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Response to “Behind the Mask: Emotion Recognition in Healthcare Students”

Dear Editor,

We read with great interest the recent article “Behind the Mask: Emotion Recognition in Healthcare Students” [1], which found an increased number of errors in emotion recognition of masked versus unmasked individuals by healthcare students. We would like to discuss how this aspect has affected our interactions with patients as current medical students and propose ways to develop relevant communication skills.

We agree that recognising certain emotions in masked individuals can be challenging. Importantly, not being able to identify and respond to emotional cues can make it difficult for us to be empathetic, a key component in building rapport [2]. Furthermore, as medical students, we are still learning how to respond to and manage emotions and concerns, particularly during difficult conversations, and therefore need to be able to identify these. Additionally, we use patients’ emotions as a valuable form of feedback on how our communication is perceived. The inability to identify emotions effectively in patients can therefore impede on our ability to develop effective communication skills, impacting our interactions with patients and ultimately our professional development.

We believe that this issue has important implications for clinical training, and therefore agree with the authors that more training on recognising emotions in masked patients would be useful, such as learning how to detect subtleties in upper facial changes. We feel that this should go hand-in-hand with training to detect other non-verbal expressions of emotion, such as posture, tone of voice and gestures, which were not investigated by the authors. Considering the complexities of emotions patients express, which often go beyond the investigated emotions of fear, sadness, happiness and anger; for example, confusion or embarrassment, we believe that more focus should be placed on teaching specific techniques to encourage patients to verbally express and elaborate on their emotions and to develop active listening skills.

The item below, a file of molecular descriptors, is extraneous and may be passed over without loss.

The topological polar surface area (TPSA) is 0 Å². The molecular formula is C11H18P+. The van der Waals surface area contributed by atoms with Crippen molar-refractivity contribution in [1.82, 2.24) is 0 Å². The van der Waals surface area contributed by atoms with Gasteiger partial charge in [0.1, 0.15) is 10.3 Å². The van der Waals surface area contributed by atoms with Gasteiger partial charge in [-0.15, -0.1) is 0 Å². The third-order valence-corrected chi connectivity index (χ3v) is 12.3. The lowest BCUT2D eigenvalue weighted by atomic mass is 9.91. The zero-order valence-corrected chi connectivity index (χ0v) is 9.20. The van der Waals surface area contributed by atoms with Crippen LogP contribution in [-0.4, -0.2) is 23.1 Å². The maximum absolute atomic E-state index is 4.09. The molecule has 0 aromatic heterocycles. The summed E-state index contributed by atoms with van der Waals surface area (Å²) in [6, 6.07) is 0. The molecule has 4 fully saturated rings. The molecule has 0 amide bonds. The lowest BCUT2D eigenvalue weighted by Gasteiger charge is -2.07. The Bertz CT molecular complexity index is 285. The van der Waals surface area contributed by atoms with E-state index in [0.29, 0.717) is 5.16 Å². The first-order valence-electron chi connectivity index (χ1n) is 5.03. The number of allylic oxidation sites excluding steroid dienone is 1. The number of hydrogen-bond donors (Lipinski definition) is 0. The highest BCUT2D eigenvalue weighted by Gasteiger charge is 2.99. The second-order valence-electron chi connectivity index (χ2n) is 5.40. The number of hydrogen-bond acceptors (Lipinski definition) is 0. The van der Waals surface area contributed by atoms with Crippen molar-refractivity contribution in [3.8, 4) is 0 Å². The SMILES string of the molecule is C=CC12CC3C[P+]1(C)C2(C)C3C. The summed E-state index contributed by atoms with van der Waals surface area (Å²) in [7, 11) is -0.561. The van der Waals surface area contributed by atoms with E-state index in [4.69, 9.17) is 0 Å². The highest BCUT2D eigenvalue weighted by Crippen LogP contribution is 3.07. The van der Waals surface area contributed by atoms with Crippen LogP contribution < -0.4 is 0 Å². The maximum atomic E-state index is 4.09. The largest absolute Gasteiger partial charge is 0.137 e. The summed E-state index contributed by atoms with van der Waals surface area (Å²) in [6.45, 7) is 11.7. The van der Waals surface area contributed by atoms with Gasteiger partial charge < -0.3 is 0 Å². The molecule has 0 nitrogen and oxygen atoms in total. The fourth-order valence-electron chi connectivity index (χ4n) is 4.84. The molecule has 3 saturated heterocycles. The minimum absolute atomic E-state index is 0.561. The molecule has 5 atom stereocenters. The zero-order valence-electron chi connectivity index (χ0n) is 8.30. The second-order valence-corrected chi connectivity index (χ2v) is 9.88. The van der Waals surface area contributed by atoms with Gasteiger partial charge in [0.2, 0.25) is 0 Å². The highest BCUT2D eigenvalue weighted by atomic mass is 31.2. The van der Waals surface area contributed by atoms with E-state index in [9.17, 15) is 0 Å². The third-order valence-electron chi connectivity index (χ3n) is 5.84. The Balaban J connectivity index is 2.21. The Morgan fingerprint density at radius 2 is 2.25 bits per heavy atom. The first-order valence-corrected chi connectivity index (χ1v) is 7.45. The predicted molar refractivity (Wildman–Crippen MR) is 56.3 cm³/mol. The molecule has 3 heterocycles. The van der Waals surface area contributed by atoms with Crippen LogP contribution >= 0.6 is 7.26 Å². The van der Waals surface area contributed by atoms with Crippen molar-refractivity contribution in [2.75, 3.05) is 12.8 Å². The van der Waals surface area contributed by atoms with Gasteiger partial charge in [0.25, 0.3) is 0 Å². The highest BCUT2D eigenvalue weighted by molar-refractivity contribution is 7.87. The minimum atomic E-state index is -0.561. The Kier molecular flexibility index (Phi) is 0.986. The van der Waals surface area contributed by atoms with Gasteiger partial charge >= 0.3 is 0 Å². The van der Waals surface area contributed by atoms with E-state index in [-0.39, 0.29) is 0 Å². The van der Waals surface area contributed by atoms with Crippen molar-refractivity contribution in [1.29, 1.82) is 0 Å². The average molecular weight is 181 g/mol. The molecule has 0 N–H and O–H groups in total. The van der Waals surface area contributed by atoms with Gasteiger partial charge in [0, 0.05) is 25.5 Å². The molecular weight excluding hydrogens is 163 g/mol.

Ultimately, being able to recognize and address emotional cues has been shown to improve patient care [3]. As such, it is crucial that medical students develop the necessary skill set to identify emotions in masked patients, which we believe can be achieved with more focused training in medical curricula. We believe that such skills will also be applicable to interactions with other patients, such as those with neurological disorders who are limited in expressing emotions, or those who wear face coverings for religious reasons.

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References

  1. 1.

    Bani M, Russo S, Ardenghi S, Rampoldi G, Wickline V, Nowicki S, Strepparava M. Behind the mask: emotion recognition in healthcare students. Med Sci Educ. 2021;31(4):1273–7. https://doi.org/10.1007/s40670-021-01317-8.

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    Blanch-Hartigan D. An effective training to increase accurate recognition of patient emotion cues. Patient Educ Couns. 2012;89(2):274–80. https://doi.org/10.1016/j.pec.2012.08.002.

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    Norfolk T, Birdi K, Walsh D. The role of empathy in establishing rapport in the consultation: a new model. Med Educ. 2007;41(7):690–7. https://doi.org/10.1111/j.1365-2923.2007.02789.x.

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Correspondence to Sophie Simmonds.

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Simmonds, S., Haas-Heger, T., Pook, C.J. et al. Response to “Behind the Mask: Emotion Recognition in Healthcare Students”. Med.Sci.Educ. (2021). https://doi.org/10.1007/s40670-021-01418-4

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